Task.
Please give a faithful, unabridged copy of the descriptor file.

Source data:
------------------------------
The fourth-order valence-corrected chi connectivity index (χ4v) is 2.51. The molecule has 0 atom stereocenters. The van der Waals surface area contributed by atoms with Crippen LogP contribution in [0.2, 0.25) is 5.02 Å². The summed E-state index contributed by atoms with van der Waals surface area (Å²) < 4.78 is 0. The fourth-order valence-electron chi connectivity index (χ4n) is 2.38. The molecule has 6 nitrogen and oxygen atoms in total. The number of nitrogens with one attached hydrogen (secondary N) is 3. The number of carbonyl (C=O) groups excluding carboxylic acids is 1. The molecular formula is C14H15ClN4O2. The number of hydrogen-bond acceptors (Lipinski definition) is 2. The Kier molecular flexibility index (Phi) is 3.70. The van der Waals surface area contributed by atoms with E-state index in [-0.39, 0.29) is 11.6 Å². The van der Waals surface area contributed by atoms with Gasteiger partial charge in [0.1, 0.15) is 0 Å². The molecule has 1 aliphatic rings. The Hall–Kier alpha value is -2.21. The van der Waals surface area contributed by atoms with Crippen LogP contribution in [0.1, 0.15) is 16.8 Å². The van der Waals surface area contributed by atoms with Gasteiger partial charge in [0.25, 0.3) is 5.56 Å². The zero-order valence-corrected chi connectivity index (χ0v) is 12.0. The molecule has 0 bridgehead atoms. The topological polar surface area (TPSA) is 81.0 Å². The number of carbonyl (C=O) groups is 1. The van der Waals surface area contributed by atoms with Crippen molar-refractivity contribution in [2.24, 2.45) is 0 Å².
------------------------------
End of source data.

The fourth-order valence-corrected chi connectivity index (χ4v) is 2.51. The molecule has 0 atom stereocenters. The van der Waals surface area contributed by atoms with Crippen LogP contribution in [0.2, 0.25) is 5.02 Å². The summed E-state index contributed by atoms with van der Waals surface area (Å²) < 4.78 is 0. The fourth-order valence-electron chi connectivity index (χ4n) is 2.38. The molecule has 6 nitrogen and oxygen atoms in total. The number of nitrogens with one attached hydrogen (secondary N) is 3. The number of carbonyl (C=O) groups excluding carboxylic acids is 1. The molecular formula is C14H15ClN4O2. The number of hydrogen-bond acceptors (Lipinski definition) is 2. The Kier molecular flexibility index (Phi) is 3.70. The van der Waals surface area contributed by atoms with E-state index in [-0.39, 0.29) is 11.6 Å². The van der Waals surface area contributed by atoms with Gasteiger partial charge in [0.1, 0.15) is 0 Å². The molecule has 1 aliphatic rings. The Hall–Kier alpha value is -2.21. The van der Waals surface area contributed by atoms with Crippen LogP contribution in [0.1, 0.15) is 16.8 Å². The van der Waals surface area contributed by atoms with Gasteiger partial charge in [0.25, 0.3) is 5.56 Å². The zero-order valence-corrected chi connectivity index (χ0v) is 12.0. The molecule has 0 bridgehead atoms. The topological polar surface area (TPSA) is 81.0 Å². The number of carbonyl (C=O) groups is 1. The van der Waals surface area contributed by atoms with Crippen molar-refractivity contribution in [2.24, 2.45) is 0 Å².